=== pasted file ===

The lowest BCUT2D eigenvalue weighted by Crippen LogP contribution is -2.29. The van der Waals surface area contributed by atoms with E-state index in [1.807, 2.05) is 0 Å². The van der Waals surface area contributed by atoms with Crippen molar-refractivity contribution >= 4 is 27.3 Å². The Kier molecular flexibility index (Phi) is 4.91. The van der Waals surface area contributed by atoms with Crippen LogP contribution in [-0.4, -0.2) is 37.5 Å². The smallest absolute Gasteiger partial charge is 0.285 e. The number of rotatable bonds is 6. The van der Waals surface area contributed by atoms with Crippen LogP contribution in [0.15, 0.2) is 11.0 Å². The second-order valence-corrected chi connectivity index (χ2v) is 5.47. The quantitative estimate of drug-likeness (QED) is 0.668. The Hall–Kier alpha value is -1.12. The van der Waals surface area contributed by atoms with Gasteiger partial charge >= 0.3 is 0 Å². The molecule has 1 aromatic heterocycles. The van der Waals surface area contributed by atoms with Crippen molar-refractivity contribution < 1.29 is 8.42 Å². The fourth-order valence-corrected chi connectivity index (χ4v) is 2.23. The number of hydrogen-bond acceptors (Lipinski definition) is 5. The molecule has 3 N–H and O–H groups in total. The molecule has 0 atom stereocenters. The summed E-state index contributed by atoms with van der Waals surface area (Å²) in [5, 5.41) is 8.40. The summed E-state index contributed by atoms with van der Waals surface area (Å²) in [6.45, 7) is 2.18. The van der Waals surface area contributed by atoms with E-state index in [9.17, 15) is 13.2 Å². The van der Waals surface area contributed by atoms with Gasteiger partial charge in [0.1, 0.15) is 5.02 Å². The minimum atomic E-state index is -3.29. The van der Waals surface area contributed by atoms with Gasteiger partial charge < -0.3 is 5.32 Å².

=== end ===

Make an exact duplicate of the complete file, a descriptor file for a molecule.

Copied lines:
The lowest BCUT2D eigenvalue weighted by Crippen LogP contribution is -2.29. The van der Waals surface area contributed by atoms with E-state index in [1.807, 2.05) is 0 Å². The van der Waals surface area contributed by atoms with Crippen molar-refractivity contribution >= 4 is 27.3 Å². The Kier molecular flexibility index (Phi) is 4.91. The van der Waals surface area contributed by atoms with Crippen LogP contribution in [-0.4, -0.2) is 37.5 Å². The smallest absolute Gasteiger partial charge is 0.285 e. The number of rotatable bonds is 6. The van der Waals surface area contributed by atoms with Crippen LogP contribution in [0.15, 0.2) is 11.0 Å². The second-order valence-corrected chi connectivity index (χ2v) is 5.47. The quantitative estimate of drug-likeness (QED) is 0.668. The Hall–Kier alpha value is -1.12. The van der Waals surface area contributed by atoms with Gasteiger partial charge >= 0.3 is 0 Å². The molecule has 1 aromatic heterocycles. The van der Waals surface area contributed by atoms with Crippen molar-refractivity contribution < 1.29 is 8.42 Å². The fourth-order valence-corrected chi connectivity index (χ4v) is 2.23. The number of hydrogen-bond acceptors (Lipinski definition) is 5. The molecule has 3 N–H and O–H groups in total. The molecule has 0 atom stereocenters. The summed E-state index contributed by atoms with van der Waals surface area (Å²) in [5, 5.41) is 8.40. The summed E-state index contributed by atoms with van der Waals surface area (Å²) in [6.45, 7) is 2.18. The van der Waals surface area contributed by atoms with E-state index in [9.17, 15) is 13.2 Å². The van der Waals surface area contributed by atoms with Gasteiger partial charge in [0.1, 0.15) is 5.02 Å². The minimum atomic E-state index is -3.29. The van der Waals surface area contributed by atoms with Gasteiger partial charge < -0.3 is 5.32 Å².